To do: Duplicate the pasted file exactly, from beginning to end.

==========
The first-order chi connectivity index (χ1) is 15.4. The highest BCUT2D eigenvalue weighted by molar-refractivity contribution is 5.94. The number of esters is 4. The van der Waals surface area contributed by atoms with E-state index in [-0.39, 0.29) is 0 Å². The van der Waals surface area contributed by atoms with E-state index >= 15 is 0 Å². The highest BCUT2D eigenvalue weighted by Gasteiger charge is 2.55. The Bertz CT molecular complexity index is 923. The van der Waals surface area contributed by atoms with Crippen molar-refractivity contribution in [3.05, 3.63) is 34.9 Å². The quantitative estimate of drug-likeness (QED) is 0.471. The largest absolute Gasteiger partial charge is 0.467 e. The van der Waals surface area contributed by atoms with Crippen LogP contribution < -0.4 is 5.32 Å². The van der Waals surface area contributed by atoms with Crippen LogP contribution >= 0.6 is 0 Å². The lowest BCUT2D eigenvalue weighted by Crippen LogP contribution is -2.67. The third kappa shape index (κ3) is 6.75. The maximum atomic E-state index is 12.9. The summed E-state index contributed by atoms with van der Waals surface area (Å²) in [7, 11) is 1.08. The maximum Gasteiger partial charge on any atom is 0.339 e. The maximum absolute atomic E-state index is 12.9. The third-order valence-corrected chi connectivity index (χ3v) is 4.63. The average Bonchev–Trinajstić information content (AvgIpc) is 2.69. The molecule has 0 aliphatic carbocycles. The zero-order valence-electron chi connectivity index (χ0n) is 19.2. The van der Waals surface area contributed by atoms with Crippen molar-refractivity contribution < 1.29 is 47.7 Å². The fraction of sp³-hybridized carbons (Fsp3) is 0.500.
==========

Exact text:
The first-order chi connectivity index (χ1) is 15.4. The highest BCUT2D eigenvalue weighted by molar-refractivity contribution is 5.94. The number of esters is 4. The van der Waals surface area contributed by atoms with E-state index in [-0.39, 0.29) is 0 Å². The van der Waals surface area contributed by atoms with E-state index >= 15 is 0 Å². The highest BCUT2D eigenvalue weighted by Gasteiger charge is 2.55. The Bertz CT molecular complexity index is 923. The van der Waals surface area contributed by atoms with Crippen molar-refractivity contribution in [3.05, 3.63) is 34.9 Å². The quantitative estimate of drug-likeness (QED) is 0.471. The largest absolute Gasteiger partial charge is 0.467 e. The van der Waals surface area contributed by atoms with Crippen LogP contribution < -0.4 is 5.32 Å². The van der Waals surface area contributed by atoms with Crippen LogP contribution >= 0.6 is 0 Å². The lowest BCUT2D eigenvalue weighted by Crippen LogP contribution is -2.67. The third kappa shape index (κ3) is 6.75. The maximum atomic E-state index is 12.9. The summed E-state index contributed by atoms with van der Waals surface area (Å²) in [7, 11) is 1.08. The maximum Gasteiger partial charge on any atom is 0.339 e. The maximum absolute atomic E-state index is 12.9. The third-order valence-corrected chi connectivity index (χ3v) is 4.63. The average Bonchev–Trinajstić information content (AvgIpc) is 2.69. The molecule has 0 aliphatic carbocycles. The zero-order valence-electron chi connectivity index (χ0n) is 19.2. The van der Waals surface area contributed by atoms with Crippen molar-refractivity contribution < 1.29 is 47.7 Å². The fraction of sp³-hybridized carbons (Fsp3) is 0.500.